No decision in recent times by a CSIRO Chief Executive has sparked so much opposition and unprecedented support for staff from within Australia and around the world.
Nearly 3,000 world leading scientists have signed a petition in support of staff and the media interest reached the front page of the New York Times.
Even Al Gore got in on the act. Oh, and Larry called climate change science more like a religion. That happened too.
Prime Minister Turnbull, the CSIRO Board and Chief Executive Larry Marshall received a letter from nearly 3,000 international researchers stating that the need to find solutions based on scientific research to Australia’s climate and environmental challenges is far from over.
The open letter – in response to CSIRO’s proposal to slash more research jobs – demonstrates the alarm of the global climate and environmental science communities. The letter also articulated the need for this research to not just continue, but to accelerate in Australia and in CSIRO.
The composers, Paul J. Durack (Lawrence Livermore National Laboratory, USA) and Anna Pirani (ICTP, Italy) hope the open letter will be viewed as the start of an extended and sustained conversation on the importance, role and value of climate science to Australia and the world.
Meanwhile former US Vice President and climate change campaigner Al Gore voiced his concern.
“For many years, CSIRO’s contributions to climate observations and modeling have been globally recognized and respected, and the decision to cut this effort from CSIRO should be revisited at the highest levels of the Australian Government,” Gore said.
World Climate Research Programme criticises cuts
The World Climate Research Programme (WCRP) also criticised the proposal by CSIRO’s Executive. The WCRP – a unit of the World Meteorological Organisation – highlighted that the cuts would sever linkages between essential Southern Hemisphere data sources, with connections from Australia to the UK, the USA, New Zealand, China, Japan all coming under threat.
The WCRP slammed the cuts stating ‘one can hardly imagine a worse and more backward step’.
Front page of the New York Times
The proposed cuts to science at CSIRO have made the front page of the New York Times. The article describes “the cutbacks are the latest twist in a national climate policy that has been erratic for the better part of the decade.”
Coverage in Science and Nature
Science Magazine picked up the story of the proposed cuts and pointed out the other areas expected to be affected.
“Most job losses will hit research areas dealing with oceans and atmosphere, land and water, manufacturing, and a digital technology group called Data61. In the email, Marshall wrote that Data61 would be the ‘lynchpin of our new strategy,’ without explaining how that entails job cuts.”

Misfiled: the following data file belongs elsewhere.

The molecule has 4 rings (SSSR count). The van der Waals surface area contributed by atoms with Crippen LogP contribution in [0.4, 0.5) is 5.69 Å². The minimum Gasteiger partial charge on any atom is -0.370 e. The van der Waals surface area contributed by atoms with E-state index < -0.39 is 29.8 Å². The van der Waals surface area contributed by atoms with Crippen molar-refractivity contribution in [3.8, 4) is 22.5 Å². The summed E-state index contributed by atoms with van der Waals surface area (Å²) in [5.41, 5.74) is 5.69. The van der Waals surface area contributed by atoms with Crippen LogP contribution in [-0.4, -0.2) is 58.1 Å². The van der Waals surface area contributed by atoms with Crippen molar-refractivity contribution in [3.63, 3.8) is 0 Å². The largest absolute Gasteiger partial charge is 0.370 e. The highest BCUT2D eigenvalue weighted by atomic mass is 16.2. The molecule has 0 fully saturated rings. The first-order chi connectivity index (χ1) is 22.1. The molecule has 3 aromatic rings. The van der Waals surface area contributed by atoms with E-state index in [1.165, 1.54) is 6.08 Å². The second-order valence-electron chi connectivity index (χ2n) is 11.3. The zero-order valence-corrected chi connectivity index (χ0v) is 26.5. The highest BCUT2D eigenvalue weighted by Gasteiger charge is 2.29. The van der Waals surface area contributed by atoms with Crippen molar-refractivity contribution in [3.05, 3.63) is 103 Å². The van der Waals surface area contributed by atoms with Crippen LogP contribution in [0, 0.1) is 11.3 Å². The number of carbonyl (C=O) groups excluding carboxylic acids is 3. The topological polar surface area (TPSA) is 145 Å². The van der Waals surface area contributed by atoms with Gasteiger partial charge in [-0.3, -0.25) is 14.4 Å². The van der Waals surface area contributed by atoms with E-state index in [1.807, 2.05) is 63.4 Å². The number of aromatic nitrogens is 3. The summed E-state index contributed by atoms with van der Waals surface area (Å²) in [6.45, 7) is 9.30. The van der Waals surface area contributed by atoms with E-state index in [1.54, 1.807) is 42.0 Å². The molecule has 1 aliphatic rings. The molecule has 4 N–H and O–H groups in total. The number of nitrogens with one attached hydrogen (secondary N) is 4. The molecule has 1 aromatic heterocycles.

Nature Magazine reported that despite assurances from CSIRO management that staff number would be repaired over a two year period, scepticism remained.
“Despite the most recent job losses, a CSIRO spokesperson said, ‘we expect that after two years, staff numbers will be at the same levels they are now, or higher.’ But Sam Popovski, the secretary of the CSIRO Staff Association, says that there are doubts that, with flat federal funding for the next three years, CSIRO will be able to keep its staffing levels stable.”
Gravitational waves? Yeah management cut that too
The discovery of Gravitational waves has been the international science story for 2016 – so far – and underscoring the international collaboration that underpins great science; CSIRO played a small yet important role. Sadly the manufacturing researchers that worked on the project have been made redundant.
“CSIRO’s work on the globally significant gravitational waves discovery was “phenomenal” and “a thing of beauty”, but was unlikely to be repeated now as key researchers had been made redundant,” a visiting scientist from California Institute of Technology told Fairfax Media.
Stop! Larry! Step away from the microphone
There’s been plenty of interest from the mainstream media as well. News Corp reported on the strong track record CSIRO had on innovation however warned that sustained cuts could put the next generation of invention at risk.
“The CSIRO is dogged by crippling job cuts and slashes to funding that have left people contemplating a bleak future for Australian scientific research — and for Australia generally.”
However the nadir of the management sales job ultimately arrived when Larry Marshall compared himself to a 1970’s climate researcher and described climate science as more akin to a religion. On the day before he was due to appear before Senate Estimates. Seriously.
Dr Marshall later apologised.